On Nathan Heller's August 21, 2017 New Yorker "Out of Action" - a review of four books on protests in recent American history



Back in January, I spent a lot of time following, supporting, and writing about the Women's March. But now, eight months later, I am thinking, what the hell difference did it make, does it make? And reading Heller's review of the first of these books, I was ready to answer, "None." But reading on, and thinking on, I came to a different conclusion. I hope you will read Heller's whole review, not just for his summaries but also for his trenchant, thoughtful prose. Meanwhile, here's my summary of his summary-- and then, a conclusion.



After his own discussion of Occupy Wall Street in 2003, Black Lives Matter in 2014 and the Women's March in 2017, Heller reviews four books. The first, "Inventing the Future: Postcapitalism and a World Without Work" is pretty depressing, if, like me, you've been a folk protester for 40 years. They really question whether protests have any value, call them "boring" and exercises in nostalgia. And these are writers from the left!

He moves on to "Assembly" by Hardt and Negroni, philosophers who focus on movements without leaders. I am no philosopher, and I don't follow this, but maybe the reviewer doesn't either. He says that maybe the authors "have much clearer-minded friends than you or I." 

Heller reviews two more cheering books. "Direct Action: Protest and the Reinvention of American Radicalism" by A. Kauffman analyses the past 50 years of American protests, going back to Washington, D.C. in 1971, about the time and place of my own first protest, which she finds a pyric victory for its having rattled the Administration.
Still, the most fascinating book for me looks like "Twitter and Tear Gas: the Power and Fragility of Networked Protest," mostly for what it reveals about the Civil Rights protests of the 1950s and 60s. She provides great detail to show that while passion was at the center of this great movement, what made it great was the strategic, thoughtful, careful planning. For example, King had given the "I Have a Dream Speech" several times before the 1963 March on Washington, but for that march, they had the very best sound system ever, and when it was sabotaged just hours before King spoke, the organizers had their previously-made connection to Bobby Kennedy to get it fixed. She reports they even considered the food for the journey and ruled out mayo so no one would get sick in case it turned. (Lots more fascinating details here: read it!)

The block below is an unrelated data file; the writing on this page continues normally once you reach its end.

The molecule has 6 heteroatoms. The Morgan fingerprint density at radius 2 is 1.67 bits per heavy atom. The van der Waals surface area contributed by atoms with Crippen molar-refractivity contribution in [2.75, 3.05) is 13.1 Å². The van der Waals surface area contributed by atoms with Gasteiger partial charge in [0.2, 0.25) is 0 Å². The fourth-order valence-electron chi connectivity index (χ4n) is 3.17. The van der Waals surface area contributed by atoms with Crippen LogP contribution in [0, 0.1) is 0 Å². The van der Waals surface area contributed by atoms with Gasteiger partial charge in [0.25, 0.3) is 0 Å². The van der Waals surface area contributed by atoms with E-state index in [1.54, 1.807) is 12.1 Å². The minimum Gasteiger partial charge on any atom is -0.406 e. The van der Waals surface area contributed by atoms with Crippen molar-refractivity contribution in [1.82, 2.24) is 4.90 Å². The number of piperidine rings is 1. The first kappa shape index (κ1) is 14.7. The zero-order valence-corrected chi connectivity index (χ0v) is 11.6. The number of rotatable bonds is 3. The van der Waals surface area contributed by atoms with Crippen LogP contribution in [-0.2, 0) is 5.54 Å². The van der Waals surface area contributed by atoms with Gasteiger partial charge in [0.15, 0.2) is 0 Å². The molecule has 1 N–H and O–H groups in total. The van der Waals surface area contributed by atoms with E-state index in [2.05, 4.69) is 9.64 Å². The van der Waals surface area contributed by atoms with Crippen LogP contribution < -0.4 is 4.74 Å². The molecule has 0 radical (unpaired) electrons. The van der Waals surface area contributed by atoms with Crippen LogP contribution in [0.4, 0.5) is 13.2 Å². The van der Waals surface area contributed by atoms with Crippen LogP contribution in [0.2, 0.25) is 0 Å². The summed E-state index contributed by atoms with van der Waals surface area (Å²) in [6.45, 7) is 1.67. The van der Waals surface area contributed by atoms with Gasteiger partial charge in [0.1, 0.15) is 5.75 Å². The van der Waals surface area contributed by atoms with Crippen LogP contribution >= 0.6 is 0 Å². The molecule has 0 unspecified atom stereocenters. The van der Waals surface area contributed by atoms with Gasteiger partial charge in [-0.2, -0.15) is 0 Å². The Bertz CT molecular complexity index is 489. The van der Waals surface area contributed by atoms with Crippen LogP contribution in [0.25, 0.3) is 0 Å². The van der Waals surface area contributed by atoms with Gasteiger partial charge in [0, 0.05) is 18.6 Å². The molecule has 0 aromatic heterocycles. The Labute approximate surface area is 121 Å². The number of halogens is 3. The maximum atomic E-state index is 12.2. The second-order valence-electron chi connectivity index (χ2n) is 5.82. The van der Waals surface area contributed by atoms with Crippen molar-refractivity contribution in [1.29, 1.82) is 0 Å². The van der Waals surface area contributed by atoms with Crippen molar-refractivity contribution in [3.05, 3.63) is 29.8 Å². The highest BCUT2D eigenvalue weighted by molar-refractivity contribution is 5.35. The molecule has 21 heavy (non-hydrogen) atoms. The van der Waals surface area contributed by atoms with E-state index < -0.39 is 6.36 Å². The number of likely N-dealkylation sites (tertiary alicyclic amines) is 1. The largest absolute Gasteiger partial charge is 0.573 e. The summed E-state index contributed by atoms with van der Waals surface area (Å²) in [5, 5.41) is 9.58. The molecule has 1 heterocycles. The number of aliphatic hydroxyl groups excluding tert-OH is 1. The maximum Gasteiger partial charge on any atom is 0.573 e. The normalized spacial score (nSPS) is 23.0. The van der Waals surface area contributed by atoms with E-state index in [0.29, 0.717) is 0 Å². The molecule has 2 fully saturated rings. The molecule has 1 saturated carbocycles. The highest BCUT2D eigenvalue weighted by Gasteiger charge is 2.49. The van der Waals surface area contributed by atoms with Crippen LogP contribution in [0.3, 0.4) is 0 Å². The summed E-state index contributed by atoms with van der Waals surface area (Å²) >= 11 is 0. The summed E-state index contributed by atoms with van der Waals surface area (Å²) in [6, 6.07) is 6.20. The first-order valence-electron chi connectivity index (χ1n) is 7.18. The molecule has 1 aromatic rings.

Heller ends up by debating between the don't-make-no-difference side (he calls them "the Jacobins") and a
hope that protests matter. He seems to feel that in fact, protests don't really work, if by "work" we mean "gain political results."


This is where I was before reading the review. Really, what difference did The Women's March make in the long run? My friends and I had been pretty euphoric at the end of that weekend, but now? The past grinding-on seven months have been horrid. My husband and I had agreed every Monday we would sit down and decide our political action for the week. We finally (having stabilized our small, unstable income after a half-assed moved half across the country) sent money or other support to any number of causes and entities we feel are important-- national and local political, cultural, social, and arts orgs. We had phoned and emailed our Senators (one uselessly, the other so good he didn't need our calls) over the health care bill. But we haven't had a Monday meeting in months. Meanwhile, health care is stalled and the upcoming autumn Congressional session looks bleak; meanwhile our President dismantles nearly every form of justice I have ever cared about

But here, Heller lifts us up. He says, "maybe direct action is something to value independent of its results... the Women's March...produced no concrete outcomes and it held no legislators to account. And yet...."

His conclusion is heartening. For my friends who marched in January in D.C.-- for Patricia Buchanan, for Kathleen Welsch, for Carole Elchert, and everyone who went to D,C, (Elena, Julia, Laura) and for everyone who in January marched elsewhere (Peggy, Indigo, Aaron, Larry, Laurie, Rosemary) and anyone else who supported the march, you need to hear his last paragraph:

"What was the Women’s March about? Empowerment, human rights, discontent—you know. Why did it matter? Because we were there. Self-government remains a messy, fussy, slow, frustrating business. We do well to remind those working its gears and levers that the public—not just the appalled me but the conjoined us whom the elected serve—is watching and aware. More than two centuries after our country took its shaky first steps, the union is miles from perfection. But it is still on its feet, sometimes striding, frequently stumbling. The march goes on, and someday, not just in our dreams, we’ll make it home." --Nathan Heller